West London Coroners Court heard at the resumed inquest, held before a jury, that accounts manager Wilson's fellow New Zealander Tessa Marshall was walking through the gardens with her three year-old daughter Ruby and Wilson. Marshall then heard "a crack like a lightning crack" as she and Wilson chatted while passing a 30m Cedar of Lebanon tree on the way to the Kew children's play area.
She described how a branch fell and hit Wilson, who was pronounced dead soon after, with a post mortem finding she died of multiple injuries including a severe head injury and multiple
The police passed the investigation on to the Health and Safety Executive after finding no evidence of criminality.
A 30mph (50km/h) "squall" had hit the gardens on 23 September, Kirkham said.
He said there are 14,000 trees in the gardens, with the 25m tall cedar planted in about 1730, making it a Kew 'heritage' tree.
He added that the weather in summer 2012 had been wet, with the wettest June since 1910, but there had been very little rain in September until the day of the accident.
He said the branch had fallen 22m bringing two others down with it, "catapulting" 16m across a path to hit Wilson.
Kirkham, who has worked at Kew since 1978, said the tree showed no sign of decay or defect.
He told coroner Elizabeth Pygott: "I think the branch failure was triggered by the wind squall. It gusted to 30mph and that would be strong enough to move branches. That and a combination of 5mm of rain falling during the hour up to the branch failure [caused the branch to break]."
He said he did not attribute the branch fall "purely to summer branch drop", because the accident happened in September rather than summer, it was not humid, the tree was not deteriorating, the branch broke at the trunk and not along the branch and it was an ascending then level branch. If those factors had been in place, that would have been typical for the phenomenon to happen. But he admitted Lebanese cedar is a susceptible tree to summer branch drop, which he explained happened after heavy rain but usually on a calm, humid day. The tree takes up a lot of water that causes changes to the wood structure and more weight in the branches. Kirkham said there was not enough conclusive evidence yet about the phenomenon.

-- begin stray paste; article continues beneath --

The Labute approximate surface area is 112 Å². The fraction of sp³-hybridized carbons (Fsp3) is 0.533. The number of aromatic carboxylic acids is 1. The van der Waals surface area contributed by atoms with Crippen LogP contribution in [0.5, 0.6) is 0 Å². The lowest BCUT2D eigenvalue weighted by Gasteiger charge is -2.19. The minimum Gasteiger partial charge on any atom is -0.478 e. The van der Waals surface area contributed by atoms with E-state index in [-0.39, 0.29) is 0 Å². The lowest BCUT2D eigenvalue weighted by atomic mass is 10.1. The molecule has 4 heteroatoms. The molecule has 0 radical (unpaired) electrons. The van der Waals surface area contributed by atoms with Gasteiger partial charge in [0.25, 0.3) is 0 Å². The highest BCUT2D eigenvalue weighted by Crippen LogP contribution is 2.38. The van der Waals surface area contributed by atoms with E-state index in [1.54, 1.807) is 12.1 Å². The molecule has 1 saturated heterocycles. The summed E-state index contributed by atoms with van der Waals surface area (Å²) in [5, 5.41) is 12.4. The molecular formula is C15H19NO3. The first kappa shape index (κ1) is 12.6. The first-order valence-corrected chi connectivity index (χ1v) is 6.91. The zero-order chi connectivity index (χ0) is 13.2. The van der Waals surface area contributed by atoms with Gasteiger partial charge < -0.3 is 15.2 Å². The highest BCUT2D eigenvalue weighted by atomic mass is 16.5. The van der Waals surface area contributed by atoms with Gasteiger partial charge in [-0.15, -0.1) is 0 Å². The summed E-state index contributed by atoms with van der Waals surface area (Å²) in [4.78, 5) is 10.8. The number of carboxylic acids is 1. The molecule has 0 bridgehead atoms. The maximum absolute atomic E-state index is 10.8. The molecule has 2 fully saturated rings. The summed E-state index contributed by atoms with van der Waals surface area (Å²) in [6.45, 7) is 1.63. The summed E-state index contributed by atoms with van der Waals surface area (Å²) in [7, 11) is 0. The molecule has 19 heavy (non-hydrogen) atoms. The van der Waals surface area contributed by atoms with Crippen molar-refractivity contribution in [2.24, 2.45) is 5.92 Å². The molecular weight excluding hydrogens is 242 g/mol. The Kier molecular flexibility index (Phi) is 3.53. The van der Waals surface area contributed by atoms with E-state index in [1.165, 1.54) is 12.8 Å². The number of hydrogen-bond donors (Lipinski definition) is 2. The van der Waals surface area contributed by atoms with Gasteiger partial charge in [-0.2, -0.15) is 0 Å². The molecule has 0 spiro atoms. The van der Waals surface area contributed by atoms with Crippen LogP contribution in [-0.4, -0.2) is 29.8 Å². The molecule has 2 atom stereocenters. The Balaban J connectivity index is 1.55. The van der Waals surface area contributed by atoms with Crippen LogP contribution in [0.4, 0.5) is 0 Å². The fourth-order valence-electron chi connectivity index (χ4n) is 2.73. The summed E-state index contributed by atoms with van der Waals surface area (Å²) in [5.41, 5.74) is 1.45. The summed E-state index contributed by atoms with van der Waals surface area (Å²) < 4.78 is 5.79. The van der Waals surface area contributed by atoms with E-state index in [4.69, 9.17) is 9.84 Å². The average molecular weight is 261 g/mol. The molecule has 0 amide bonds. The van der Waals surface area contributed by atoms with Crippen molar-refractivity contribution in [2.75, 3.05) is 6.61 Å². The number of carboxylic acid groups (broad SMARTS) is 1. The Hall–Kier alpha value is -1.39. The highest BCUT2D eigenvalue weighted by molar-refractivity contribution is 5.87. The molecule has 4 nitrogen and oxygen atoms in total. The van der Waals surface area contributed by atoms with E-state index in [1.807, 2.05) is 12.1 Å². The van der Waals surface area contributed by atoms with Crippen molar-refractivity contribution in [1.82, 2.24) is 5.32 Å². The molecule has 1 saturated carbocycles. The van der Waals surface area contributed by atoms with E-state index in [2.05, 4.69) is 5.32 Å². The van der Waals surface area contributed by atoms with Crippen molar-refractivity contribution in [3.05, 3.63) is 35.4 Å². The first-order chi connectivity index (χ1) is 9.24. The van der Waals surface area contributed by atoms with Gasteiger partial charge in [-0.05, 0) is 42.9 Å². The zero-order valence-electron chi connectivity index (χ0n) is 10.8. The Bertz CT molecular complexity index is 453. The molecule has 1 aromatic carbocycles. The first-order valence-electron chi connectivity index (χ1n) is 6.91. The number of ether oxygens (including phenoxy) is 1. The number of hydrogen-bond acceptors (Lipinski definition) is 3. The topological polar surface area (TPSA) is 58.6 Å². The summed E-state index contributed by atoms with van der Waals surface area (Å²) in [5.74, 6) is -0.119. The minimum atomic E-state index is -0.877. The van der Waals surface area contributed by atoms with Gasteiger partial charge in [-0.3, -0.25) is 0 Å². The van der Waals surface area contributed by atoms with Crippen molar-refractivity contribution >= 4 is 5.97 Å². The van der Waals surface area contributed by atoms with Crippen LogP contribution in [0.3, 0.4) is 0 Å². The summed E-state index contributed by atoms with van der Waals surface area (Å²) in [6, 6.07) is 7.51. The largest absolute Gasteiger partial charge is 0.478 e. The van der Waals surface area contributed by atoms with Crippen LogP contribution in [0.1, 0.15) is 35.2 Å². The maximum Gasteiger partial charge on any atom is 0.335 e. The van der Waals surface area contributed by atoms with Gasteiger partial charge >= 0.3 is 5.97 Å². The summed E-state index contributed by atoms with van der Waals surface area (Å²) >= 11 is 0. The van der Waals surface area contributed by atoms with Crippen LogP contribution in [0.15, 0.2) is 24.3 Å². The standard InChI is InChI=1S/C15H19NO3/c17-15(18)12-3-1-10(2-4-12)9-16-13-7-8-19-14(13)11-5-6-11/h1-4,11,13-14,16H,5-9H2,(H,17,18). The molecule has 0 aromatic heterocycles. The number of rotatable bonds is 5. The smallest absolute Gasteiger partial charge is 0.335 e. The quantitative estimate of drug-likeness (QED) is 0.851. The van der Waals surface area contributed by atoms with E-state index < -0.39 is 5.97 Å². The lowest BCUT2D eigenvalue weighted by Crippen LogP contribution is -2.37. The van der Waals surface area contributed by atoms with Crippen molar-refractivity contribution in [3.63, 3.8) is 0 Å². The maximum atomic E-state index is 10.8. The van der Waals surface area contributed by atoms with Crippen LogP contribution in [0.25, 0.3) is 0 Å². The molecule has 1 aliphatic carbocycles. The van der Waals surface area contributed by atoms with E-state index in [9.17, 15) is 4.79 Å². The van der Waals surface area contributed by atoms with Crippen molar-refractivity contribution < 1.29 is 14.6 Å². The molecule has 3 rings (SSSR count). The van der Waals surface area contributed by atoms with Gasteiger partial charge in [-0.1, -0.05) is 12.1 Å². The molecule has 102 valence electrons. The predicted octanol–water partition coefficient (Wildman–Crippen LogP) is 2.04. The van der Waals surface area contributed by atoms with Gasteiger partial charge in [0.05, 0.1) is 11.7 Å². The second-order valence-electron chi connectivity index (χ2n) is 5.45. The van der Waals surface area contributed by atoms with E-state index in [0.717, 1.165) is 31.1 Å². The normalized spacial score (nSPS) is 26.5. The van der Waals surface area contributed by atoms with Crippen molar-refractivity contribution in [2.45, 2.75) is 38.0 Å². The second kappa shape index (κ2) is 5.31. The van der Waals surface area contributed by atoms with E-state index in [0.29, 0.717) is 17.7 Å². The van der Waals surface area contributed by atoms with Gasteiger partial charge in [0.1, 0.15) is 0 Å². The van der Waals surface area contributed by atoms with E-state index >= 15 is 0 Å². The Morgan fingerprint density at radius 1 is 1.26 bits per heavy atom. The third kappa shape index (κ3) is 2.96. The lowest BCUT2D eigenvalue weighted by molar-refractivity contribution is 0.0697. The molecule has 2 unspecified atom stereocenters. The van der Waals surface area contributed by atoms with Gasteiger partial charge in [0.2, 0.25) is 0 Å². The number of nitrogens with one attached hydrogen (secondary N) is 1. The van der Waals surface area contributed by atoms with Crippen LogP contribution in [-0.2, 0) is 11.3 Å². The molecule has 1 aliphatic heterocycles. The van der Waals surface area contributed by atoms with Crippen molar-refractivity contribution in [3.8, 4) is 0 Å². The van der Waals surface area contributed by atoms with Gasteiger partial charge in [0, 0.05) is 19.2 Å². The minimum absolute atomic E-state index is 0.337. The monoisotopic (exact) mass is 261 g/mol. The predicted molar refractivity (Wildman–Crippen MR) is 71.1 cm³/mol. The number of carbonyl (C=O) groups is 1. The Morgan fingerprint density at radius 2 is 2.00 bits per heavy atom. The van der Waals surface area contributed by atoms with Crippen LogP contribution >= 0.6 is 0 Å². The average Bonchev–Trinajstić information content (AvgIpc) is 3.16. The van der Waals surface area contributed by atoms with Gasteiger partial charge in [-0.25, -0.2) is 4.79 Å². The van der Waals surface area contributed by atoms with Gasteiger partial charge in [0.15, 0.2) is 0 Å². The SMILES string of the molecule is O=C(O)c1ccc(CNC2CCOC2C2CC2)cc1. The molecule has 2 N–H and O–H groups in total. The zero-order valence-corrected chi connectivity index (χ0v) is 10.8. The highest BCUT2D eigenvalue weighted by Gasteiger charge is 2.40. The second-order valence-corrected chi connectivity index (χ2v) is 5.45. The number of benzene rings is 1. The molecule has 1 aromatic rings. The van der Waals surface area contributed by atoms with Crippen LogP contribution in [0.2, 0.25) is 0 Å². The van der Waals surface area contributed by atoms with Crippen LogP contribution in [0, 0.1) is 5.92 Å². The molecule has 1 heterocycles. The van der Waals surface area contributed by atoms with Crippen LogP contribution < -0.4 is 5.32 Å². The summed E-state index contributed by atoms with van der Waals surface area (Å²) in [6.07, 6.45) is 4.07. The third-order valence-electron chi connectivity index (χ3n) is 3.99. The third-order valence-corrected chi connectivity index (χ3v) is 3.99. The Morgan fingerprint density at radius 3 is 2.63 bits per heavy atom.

He said he uses the International Society of Arboriculture tree inspection system on every tree at Kew. This has 'hazard ratings' which means he would embark on remedial action to lower the rating. He said Kew looks at every tree "from root to shoot" - a type two inspection - and not just a "walk past" type one inspection.
All trees are inspected at least every five years.
The cedar tree has been inspected every two or three years since 1998 but since the incident is on a one-year inspection regime because of "previous failures".
The tree "failed" again in a 28 October 2013 storm and has since, in December 2013, had two more branches removed and others pruned. Kirkham said the September 2012 branch fall had opened up the tree to wind damage.
He said of inspections before the accident: "We wouldn't have done anything different. The inspections we did would have identified any need to reduce the leverage effect." He added: "I still believe we've done the best for that tree."
Kirkham said because the branch that killed Wilson fell 16m from the tree, fencing around the immediate vicinity of the tree would not of prevented the death.
He said fencing the 1,500 trees at Kew potentially suffering from summer branch drop would mean "closing half the garden" and would mean closing the whole of Kew from June-September.
Kirkham said summer branch drop warning signs would not "achieve anything" and would be "alarmist", would "put people off coming into the gardens" and that the phenomenon is very rare.
Earlier, HSE inspector Steve Kirton told the court the branch had fallen 22m. He said sudden branch drop was not mentioned when he spoke to Kew when he started investigating the day after the accident.
John McLinden QC, representing the Wilson family, who weren't in court, suggested to Tessa Marshall that Kew could have put up signs warning about the danger of sudden branch drop, similar to Kew's existing oak processionary moth warning signs, which he showed the court.
Marshall said if there had been signs: "I would have read it and taken notice of it."
McLinden said: "The reason Kew didn't put up the signs because they thought it futile and wouldn't make any difference or might deter them [visitors] from coming into the gardens."
Marshall said she would have liked to have had the choice to act upon a sign: "The worst case scenario happened so i would like to have known."
She agreed with McLinden that it was just a "fluke" she and her daughter weren't killed too.
Patrick Blakesley, for Kew, suggested to Marshall "warnings of the tiniest risk" were unnecessary when 13 million visitors had been unaffected in 10 years and 66m visitors since a death in the 1950s.
Marshall said warning signs "perhaps" were necessary "when I'm looking after the safety
of my daughter." Blakesley asked her if she had walked through an unmanaged wood or had
let her daughter run free at Kew since and Marshall said she had.
The inquest resumes on 12 June. Tree consultants David Lonsdale and Jeremy Barrell are still to give evidence.